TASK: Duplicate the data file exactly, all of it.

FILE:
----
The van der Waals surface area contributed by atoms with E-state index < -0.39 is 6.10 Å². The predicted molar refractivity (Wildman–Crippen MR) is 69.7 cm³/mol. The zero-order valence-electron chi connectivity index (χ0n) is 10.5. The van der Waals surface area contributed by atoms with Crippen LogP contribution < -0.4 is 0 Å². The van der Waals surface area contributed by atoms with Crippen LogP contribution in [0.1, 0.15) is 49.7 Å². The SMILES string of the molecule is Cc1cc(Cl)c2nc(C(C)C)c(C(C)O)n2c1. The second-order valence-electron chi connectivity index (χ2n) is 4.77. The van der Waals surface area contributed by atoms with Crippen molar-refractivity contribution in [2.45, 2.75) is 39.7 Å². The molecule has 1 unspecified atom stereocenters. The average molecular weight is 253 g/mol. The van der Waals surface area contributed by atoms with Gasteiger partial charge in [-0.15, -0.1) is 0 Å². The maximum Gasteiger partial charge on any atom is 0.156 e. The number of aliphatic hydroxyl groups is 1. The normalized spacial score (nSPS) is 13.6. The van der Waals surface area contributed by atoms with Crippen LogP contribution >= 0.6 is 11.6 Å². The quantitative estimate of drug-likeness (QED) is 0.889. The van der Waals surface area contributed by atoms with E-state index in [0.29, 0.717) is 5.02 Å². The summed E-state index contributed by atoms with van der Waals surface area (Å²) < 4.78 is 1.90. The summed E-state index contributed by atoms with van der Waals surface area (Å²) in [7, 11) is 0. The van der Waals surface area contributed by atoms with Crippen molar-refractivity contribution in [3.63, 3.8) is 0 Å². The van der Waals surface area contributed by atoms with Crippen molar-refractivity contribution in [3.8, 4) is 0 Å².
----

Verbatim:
The van der Waals surface area contributed by atoms with E-state index < -0.39 is 6.10 Å². The predicted molar refractivity (Wildman–Crippen MR) is 69.7 cm³/mol. The zero-order valence-electron chi connectivity index (χ0n) is 10.5. The van der Waals surface area contributed by atoms with Crippen LogP contribution < -0.4 is 0 Å². The van der Waals surface area contributed by atoms with Crippen LogP contribution in [0.1, 0.15) is 49.7 Å². The SMILES string of the molecule is Cc1cc(Cl)c2nc(C(C)C)c(C(C)O)n2c1. The second-order valence-electron chi connectivity index (χ2n) is 4.77. The van der Waals surface area contributed by atoms with Crippen molar-refractivity contribution in [2.45, 2.75) is 39.7 Å². The molecule has 1 unspecified atom stereocenters. The average molecular weight is 253 g/mol. The van der Waals surface area contributed by atoms with Gasteiger partial charge in [-0.15, -0.1) is 0 Å². The maximum Gasteiger partial charge on any atom is 0.156 e. The number of aliphatic hydroxyl groups is 1. The normalized spacial score (nSPS) is 13.6. The van der Waals surface area contributed by atoms with Crippen LogP contribution >= 0.6 is 11.6 Å². The quantitative estimate of drug-likeness (QED) is 0.889. The van der Waals surface area contributed by atoms with E-state index in [0.29, 0.717) is 5.02 Å². The summed E-state index contributed by atoms with van der Waals surface area (Å²) < 4.78 is 1.90. The summed E-state index contributed by atoms with van der Waals surface area (Å²) in [7, 11) is 0. The van der Waals surface area contributed by atoms with Crippen molar-refractivity contribution in [3.63, 3.8) is 0 Å². The van der Waals surface area contributed by atoms with Crippen molar-refractivity contribution in [3.8, 4) is 0 Å².